FIG. 7 is a graphic representation of an embodiment of the call tracking system architecture showing an example of the process flow of information in response to a call request. First, mobile application 90 is installed on mobile device 92. Then the user of the mobile device is shown an image of a merchant phone number on the mobile application. When the user selects the phone number, a data connection is initiated and data is transferred over the connection and collected by call context data collection component 94, to the call tracking system. This call context data processing occurs slightly before the call to the advertiser is actually completed; however, it is all but transparent to the user. The call context data is then stored in call context data storage 96. As an illustrative example, caller information 98 and called information 102 is stored as call context data (information such as phone number of the user, phone number attempting to call, application number or ID, advertiser number or ID, time, GPS location).

A call analytics phone number, selected from phone numbers 100, is then transferred back to mobile phone 92 and mobile phone 92 dials the call analytics phone number. The call is then routed to call processing area 104 which polls call treatment application 106 to determine how to treat the call. Importantly, the call processing and routing may utilize PSTN, SIP, or other known audio processing.

Application profile system 108 feeds information to call treatment application 106 so call treatment application 106 can determine how to handle the current call. In one embodiment, application profile system 108 is a database connected to a user web interface where advertising agencies or independent advertising clients may monitor and configure their advertising campaigns. If call treatment application 106 determines no intermediate audio advertisement (e.g. audio banner) is to be played, call processing system 104 connects mobile phone 92 to the advertising business phone number—business phone 130. However, if call treatment application 106 determines an intermediate audio advertisement (e.g. an audio banner advertisement) is appropriate, advertisement selection system 110 is polled to provide the intermediate audio advertisement. This intermediate audio advertisement may be pulled from an internal database, shown as internal audio banner advertisements 118, or external database of advertisements using external database search component 112. In one embodiment, the external database is comprised of audio advertisements provided by the application manufacturer, such as pay-per-call advertisements 114 and audio banner advertisements 116, and internal audio banner advertisements 118 are provided when the external database does not have an appropriate intermediate audio advertisement—for example if the end user has selected an advertisement for a local pizza company; the external database is searched, but has no intermediate audio advertisement relating to pizza companies; the internal database is polled to find a pizza company audio banner to play.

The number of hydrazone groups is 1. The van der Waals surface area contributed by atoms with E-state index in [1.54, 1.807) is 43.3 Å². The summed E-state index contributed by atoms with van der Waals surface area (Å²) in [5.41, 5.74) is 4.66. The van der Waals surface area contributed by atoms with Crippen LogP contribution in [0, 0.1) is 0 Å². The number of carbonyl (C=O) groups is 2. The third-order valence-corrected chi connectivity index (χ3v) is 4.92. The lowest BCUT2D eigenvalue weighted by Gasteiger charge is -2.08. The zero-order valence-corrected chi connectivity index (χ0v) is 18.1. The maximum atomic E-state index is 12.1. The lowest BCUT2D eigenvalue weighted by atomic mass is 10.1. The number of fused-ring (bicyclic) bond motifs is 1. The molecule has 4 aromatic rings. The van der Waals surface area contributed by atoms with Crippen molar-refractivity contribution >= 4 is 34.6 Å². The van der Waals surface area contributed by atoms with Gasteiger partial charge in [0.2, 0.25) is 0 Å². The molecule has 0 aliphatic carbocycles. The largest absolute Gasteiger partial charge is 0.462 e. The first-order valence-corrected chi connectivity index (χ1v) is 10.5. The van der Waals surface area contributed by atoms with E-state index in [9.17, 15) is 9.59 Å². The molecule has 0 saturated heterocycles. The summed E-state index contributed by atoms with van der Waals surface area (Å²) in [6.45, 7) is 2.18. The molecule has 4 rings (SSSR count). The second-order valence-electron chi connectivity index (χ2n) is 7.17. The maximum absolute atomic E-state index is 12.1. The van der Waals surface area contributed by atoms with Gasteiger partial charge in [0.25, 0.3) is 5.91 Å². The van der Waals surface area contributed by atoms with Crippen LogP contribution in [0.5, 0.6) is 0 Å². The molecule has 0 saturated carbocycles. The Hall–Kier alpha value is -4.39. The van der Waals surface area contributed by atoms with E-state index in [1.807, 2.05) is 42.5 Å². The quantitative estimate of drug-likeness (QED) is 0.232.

The intermediate audio advertisement is then played to the user. Depending on the user's actions (e.g. did the user indicate a desire to connect to the intermediate audio advertiser) the call is connected either to the original requested merchant's, business phone 130 or the intermediate audio advertiser's business phone number, advertiser phone 132.